Difference between Gasoline and Petroleum
For many people, gasoline and petroleum are virtually synonymous with one another, although there are, of course, clear differences. In some places, you could just as easily load up car with petrol, just as you would fill it up with gasoline in another country, which adds quite a bit to the confusion. What are the differences between gasoline and petroleum? Let's take a look!
Gasoline (also called petrol in some countries) is a liquid derived from petroleum. It is mainly used as a source of fuel for internal combustion engines, although it is often used as a paint solvent as well, due to its ability to dilute paint.
Petroleum (also known as crude oil) is the raw material from which gasoline is derived. It is a naturally occurring and flammable substance that is comprised of different types of hydrocarbons with different molecular weights, as well as a variety of organic compounds, all of which occur naturally underneath the surface of the Earth.
Gasoline is made up of a variety of hydrocarbons that are derived from petroleum by way of a distillation process. During this process, either iso-octane or toluene or benzene is mixed in with the petroleum in order to increase its octane level. In addition, some other compounds may be added in order to improve engine performance or to reduce emissions. Ethanol may also be included.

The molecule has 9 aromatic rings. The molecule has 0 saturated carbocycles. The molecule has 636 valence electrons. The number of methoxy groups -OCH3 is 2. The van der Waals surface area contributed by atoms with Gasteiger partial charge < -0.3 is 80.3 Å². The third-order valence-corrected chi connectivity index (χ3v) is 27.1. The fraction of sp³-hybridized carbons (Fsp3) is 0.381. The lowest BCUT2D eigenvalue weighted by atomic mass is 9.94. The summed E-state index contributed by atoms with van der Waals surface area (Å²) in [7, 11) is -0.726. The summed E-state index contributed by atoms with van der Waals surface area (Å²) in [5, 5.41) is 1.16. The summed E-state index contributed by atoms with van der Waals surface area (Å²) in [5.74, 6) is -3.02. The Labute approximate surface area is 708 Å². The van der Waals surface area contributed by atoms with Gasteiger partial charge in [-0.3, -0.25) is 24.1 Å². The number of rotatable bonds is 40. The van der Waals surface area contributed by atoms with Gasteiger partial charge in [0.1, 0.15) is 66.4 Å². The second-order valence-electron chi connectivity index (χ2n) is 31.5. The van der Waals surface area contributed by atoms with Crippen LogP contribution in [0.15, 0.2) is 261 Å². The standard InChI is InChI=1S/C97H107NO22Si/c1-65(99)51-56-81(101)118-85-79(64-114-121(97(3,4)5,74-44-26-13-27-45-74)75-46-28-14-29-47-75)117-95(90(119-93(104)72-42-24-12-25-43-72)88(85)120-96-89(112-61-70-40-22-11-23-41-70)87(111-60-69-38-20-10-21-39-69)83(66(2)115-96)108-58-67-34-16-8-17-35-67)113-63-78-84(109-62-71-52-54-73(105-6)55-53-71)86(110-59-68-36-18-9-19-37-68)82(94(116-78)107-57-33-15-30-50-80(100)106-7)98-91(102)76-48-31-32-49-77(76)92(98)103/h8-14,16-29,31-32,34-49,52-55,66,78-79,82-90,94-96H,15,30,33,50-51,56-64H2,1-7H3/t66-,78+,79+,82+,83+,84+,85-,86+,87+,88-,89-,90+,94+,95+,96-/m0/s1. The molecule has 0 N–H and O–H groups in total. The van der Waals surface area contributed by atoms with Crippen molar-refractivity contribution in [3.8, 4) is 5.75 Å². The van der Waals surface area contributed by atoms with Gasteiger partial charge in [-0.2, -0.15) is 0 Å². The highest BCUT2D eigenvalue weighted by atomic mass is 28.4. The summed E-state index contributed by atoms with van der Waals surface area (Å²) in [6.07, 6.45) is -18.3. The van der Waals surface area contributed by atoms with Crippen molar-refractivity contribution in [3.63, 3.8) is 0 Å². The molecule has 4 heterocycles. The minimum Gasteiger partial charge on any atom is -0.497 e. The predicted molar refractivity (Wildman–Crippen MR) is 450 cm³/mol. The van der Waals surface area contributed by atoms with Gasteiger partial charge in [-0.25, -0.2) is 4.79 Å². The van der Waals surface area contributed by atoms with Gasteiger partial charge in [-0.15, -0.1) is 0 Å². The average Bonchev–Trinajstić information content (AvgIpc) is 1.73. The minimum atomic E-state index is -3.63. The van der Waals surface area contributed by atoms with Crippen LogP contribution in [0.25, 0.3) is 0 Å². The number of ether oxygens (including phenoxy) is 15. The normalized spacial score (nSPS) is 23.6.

Petroleum on the other hand is supposed to be comprised only of crude oil, although in reality, a certain amount of natural gas is included in the mix as well. Under normal atmospheric conditions the methane, ethane, propane and butane hydrocarbons occur as gas, as they are considerably lighter than the other ingredients. The heavier ingredients of petroleum such as pentane on the other hand are commonly seen in the form of solids or liquids.
Gasoline is of course widely used as a fuel source for internal combustion engines, such as those found in cars, boats, and heavy and light equipment. In addition, gasoline was also widely sold as a grease remover, due to its solvent properties. Gasoline is also commonly used in kitchen appliances and even for gas-driven lamps.
Petroleum is not typically used in its raw form and is instead brought to an oil refinery where it is processed into any one of many different products. Depending on the desired end product, a number of other substances and chemicals may be added to the petroleum as well. Among the products made from petroleum are liquefied petroleum gas or LPG, methane, diesel fuel, kerosene, jet fuel, and of course gasoline.
Similarities and Differences
- Also called petrol in some countries
- Derived from petroleum
- Comprised of different types of hydrocarbons with different molecular weights
- Widely used as a fuel source for internal combustion engines
- Not typically used in its raw form
- Processed into many different products including diesel fuel, kerosene, jet fuel, and gasoline